By Guljeet Nagpaul, chief product officer, ACCELQ.
COVID-19 has taken a heavy toll on the U.S. and the world.
Cases and deaths continue to rise as major global economies slide into recession – or worse.
One rare, but burgeoning area of positive growth in the pandemic is telehealth. Medical services and data shares electronically has stood tall during the current health crisis.
According to data from Mordor Intelligence, the global telehealth market will grow to an estimated value of $66 billion by 2021.
Telehealth is particularly growing in data-intensive healthcare industry sectors like record-keeping, telehealth sessions and virtual, video-based doctor appointments, and the surging e-prescription sector, where physicians are increasingly able to issue prescriptions via a mobile app.
The healthcare industry is also experiencing a rise in digital epidemiology tools, chatbot systems, EHR guidance tools and rapid-response COVID-19 testing kits, among other digital-based solutions.
These tools are increasingly needed by health care practitioners to stem the COVID-19 tide – and any delays getting them into health professionals hands is a delay that coronavirus caretakers and patients can’t afford to take.
A Need for Testing and Quality Assurance
Still, even at a time of pandemic, those delays are only all too real – and the problem often lies in the archaic structure of the health care sector.
Case in point. While the coronavirus crisis has driven the need for new digital tools that have fueled a health care system transformation, the bureaucratic rigidity the health care still exists. Even as digital tools recast the entire health industry model, old problems remain, especially in the centralized and technologically inefficient modes of data management.
That’s where good data software testing and quality assurance come into play, in the form of test automation. As automation becomes the software development standard for revenue-minded companies, regular testing is required to make sure productivity and security activities are above board, and is critical in getting the digital healthcare products and services out the door and into hospitals and care centers as quickly as possible.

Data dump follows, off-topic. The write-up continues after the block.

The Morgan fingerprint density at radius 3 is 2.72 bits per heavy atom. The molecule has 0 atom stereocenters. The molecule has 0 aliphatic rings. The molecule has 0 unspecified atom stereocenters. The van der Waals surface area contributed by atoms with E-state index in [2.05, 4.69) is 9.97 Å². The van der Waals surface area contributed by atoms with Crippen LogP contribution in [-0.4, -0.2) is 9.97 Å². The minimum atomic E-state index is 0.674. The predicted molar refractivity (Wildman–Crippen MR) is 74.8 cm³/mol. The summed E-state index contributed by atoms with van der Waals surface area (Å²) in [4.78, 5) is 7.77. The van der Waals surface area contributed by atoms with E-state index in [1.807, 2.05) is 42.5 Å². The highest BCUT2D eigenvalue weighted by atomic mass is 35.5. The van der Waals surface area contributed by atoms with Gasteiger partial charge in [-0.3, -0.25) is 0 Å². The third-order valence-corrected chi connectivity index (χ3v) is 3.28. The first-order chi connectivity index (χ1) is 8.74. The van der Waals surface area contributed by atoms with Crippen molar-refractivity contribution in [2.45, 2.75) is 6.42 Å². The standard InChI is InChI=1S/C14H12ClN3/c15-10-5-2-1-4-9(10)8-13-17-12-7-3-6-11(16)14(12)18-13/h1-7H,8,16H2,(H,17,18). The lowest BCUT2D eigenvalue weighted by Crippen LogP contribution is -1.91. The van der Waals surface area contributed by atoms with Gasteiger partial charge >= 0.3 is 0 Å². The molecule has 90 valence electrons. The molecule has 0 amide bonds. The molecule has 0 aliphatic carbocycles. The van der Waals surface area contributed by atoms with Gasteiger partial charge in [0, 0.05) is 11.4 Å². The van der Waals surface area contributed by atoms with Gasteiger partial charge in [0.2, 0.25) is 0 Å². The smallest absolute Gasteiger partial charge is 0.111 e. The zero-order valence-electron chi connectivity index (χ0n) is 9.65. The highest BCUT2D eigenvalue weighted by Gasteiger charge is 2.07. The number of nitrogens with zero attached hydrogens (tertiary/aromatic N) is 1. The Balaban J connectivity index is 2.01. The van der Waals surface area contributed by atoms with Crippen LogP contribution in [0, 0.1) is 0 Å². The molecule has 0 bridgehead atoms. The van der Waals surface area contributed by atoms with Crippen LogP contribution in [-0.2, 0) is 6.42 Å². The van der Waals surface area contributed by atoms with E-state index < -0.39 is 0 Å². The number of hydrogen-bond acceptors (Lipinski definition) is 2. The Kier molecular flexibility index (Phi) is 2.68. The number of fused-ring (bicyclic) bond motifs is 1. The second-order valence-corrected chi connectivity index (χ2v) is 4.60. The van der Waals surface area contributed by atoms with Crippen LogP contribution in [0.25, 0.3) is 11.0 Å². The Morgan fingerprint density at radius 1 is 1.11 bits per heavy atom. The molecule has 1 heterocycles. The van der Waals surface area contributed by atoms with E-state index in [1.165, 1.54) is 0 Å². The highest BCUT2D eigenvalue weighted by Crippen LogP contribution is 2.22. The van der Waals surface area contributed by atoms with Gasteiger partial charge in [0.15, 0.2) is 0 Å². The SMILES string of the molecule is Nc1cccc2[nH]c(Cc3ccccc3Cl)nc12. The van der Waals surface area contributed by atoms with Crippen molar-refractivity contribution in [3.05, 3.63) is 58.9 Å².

After all, there’s no point in releasing telehealth-based apps and systems to the industry and to the public if the data used in these technologies haven’t been tested efficiently.
To get that job done, and to ensure new digitally-based data tools are in “continuous release” mode during the pandemic, digital healthcare providers must test their software data first and they must do so quickly.
By allowing health care software providers to automate the quality assurance processes, automated testing is instrumental in releasing digital healthcare tools safely, quickly, and efficiently. In doing so, the health care sector reaps the following benefits.
Managing overwhelming testing requirements. With automated testing and quality controls, health care software providers can streamline their own patient testing rollouts, with the full knowledge that the data they’re using is error-free, reliable, and quickly available for mounting demands for COVID-19 testing.
In many cases, artificial intelligence-powered COVID patient testing can cut wait times by over 200%, thus enabling health care centers to test more, test more accurately, and gain the data they need to stem the coronavirus tide.
Cutting down on paperwork – and speeding up patient care practices. Healthcare industry administrative routinely staffers spend hours, even days, compiling, organizing and disseminating patient record data – and that was before the pandemic.
Now, with automated data testing, systems administrators can run quality control testing programs at speeds that are at least five times faster than traditional manual software testing. With faster software testing comes faster digital products deliveries that can cut hospital and clinic patient paperwork backlogs by hours while eliminating cost-intensive errors in the process.
Faster and better communications with remote workers. By testing product data faster and getting digital workplace tools in the hands of workers more quickly, front-line hospitals, clinics, and other care centers get the tools they need to communicate with co-workers remotely.
That means getting better data to make better decisions, cut down on communication times between on-the-spot caretakers and virtual support staff, and a substantial improvement in enterprise mobility services.
With better, safer, and more error-free digital tools in place, health care providers can do what they do best – provide services and support for patients straightaway – without worrying about high-risk business continuity problems.